It’s #NAAM! What do YOU think about that?

Happy #NAAM, AKA National Adoption Awareness Month. It’s still early in “the season”, and I am seeing many viewpoints, which is good. Here are the messages or points that stand out to me the most (for now):

1- That #NAAM should be National ADOPTEE Awareness Month rather than ADOPTION. #Medium.com, https://dearadoption.com/

2- That it’s a month to be aware and observe. It’s not necessarily a month to celebrate, which is quite different. #ConversationsAboutAdoption

3- If you feel you must celebrate or commemorate this month, why not read literature created by actual adoptees? #LaureenPittman, https://adoptionmytruth.com/author/livelaughcookeat/

I am OK with representing the many sides of adoption, but it is imperative that as far as the adoptee perspective goes, as many facets of the adoptee experience as possible should be represented; the “happy” stories as well as our struggles. The most honest presentation we can make is to acknowledge that we share many viewpoints and have an impressive array of ideas based on our personal experiences.

If we have so many viewpoints, imagine what the biological and adoptive parents plus social workers must also have if they are honest with themselves. Their stories should also be shared, not just the ones with positive outcomes, but also the times of grief, and worry about making some very difficult, life-altering decisions.

Historically, our side, (the adoptee side), has been the least represented in a balanced way. This needs to change. While it is not wrong to recognize differing opinions from other groups of the adoption sector, adopted individuals need to have their voices (or keyboards ; )  heard and respected with the same enthusiasm and as their respective adoptive and foster parents, social workers, therapists, and biological family.

Not everyone feels that #NAAM is a time to celebrate. Not everyone in the adoption community has had the greatest experience. I’m not saying you should never celebrate the good parts if that is what you feel, but also be mindful that adoption means different things to different individuals.

There are many reputable books, films, podcasts, and social media groups that illustrate an array of adoption and foster care-related experiences. I urge you to both enjoy and also learn from what you take in. If you are a therapist/counselor, honor the month by seeking out professional development opportunities that address adoption concerns. Yesterday’s adoption was only about possibilities, love and better times ahead for all. Today’s adoption has added some modern yet valid opinions and research to this concept showing that it is not simple and easy to be an adoptee, bio-family member or adoptive parent all the time.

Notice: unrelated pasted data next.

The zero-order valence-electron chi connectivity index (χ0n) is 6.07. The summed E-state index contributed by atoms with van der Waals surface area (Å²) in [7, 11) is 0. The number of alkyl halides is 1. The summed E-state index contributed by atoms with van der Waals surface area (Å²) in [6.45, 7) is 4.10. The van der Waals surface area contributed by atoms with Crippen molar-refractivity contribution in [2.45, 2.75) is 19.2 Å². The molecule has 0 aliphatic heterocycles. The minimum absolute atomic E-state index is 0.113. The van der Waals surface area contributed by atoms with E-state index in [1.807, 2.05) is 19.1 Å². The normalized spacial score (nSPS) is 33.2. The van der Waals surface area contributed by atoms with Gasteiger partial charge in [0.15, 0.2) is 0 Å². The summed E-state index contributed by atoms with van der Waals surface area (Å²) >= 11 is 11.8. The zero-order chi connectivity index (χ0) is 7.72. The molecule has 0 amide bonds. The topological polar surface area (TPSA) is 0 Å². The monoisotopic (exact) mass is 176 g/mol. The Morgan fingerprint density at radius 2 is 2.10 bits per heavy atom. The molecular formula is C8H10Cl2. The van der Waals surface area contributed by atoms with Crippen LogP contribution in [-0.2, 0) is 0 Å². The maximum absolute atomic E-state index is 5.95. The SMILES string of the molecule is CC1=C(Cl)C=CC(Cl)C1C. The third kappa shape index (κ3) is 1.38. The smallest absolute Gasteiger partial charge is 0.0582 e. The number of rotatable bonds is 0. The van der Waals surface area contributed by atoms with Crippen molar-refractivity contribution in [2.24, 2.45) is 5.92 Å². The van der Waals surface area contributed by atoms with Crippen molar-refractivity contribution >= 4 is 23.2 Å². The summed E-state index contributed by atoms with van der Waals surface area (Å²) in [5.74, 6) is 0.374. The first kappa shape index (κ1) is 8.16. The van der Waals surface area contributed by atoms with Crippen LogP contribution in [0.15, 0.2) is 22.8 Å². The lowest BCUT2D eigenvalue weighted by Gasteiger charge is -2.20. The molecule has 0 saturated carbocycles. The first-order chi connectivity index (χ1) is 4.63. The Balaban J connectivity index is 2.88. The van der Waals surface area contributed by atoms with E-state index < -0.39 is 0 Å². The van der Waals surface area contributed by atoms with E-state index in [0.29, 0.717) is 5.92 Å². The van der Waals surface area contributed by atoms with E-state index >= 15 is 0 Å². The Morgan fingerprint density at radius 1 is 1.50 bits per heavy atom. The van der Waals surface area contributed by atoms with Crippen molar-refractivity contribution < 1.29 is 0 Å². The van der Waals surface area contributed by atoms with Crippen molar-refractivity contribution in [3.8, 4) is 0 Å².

Even when it is not simple and easy, however, it is still always right to shed truth and humanism when acknowledging November as #NAAM. It’s not a time to tell adoptees what to think or how to feel, but it can be a time to ask us, “So what do you think about #NAAM?” This should be a time for those who struggle with their adoptee status to find meaningful connections with adoptee peers and colleagues. Connecting with like-minded folks does wonders. Seek out upcoming conferences such as #IAN (Indiana Adoptee Network, #ANC, (Adoption Network Cleveland), #NACAC in Toronto, and the #NAC (National Adoption Conference) in Maryland in 2020. This can also be a time to explore different schools of thought and gain understanding as to why members of our constellation feel the way we do. Also, if you do have expertise in an aspect of adoption, consider becoming a workshop presenter or volunteer for this worthy interest group.

Links to events:

https://www.ncfaconference.org/about

https://www.nacac.org/get-training/conference/

https://www.blogtalkradio.com/indianaadopteenetworknews

https://www.adoptionnetwork.org/2020-conference/journeys-of-discovery-2020-conference.html

There are many ways to educate and network about adoption. The above are just a few.

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Comments

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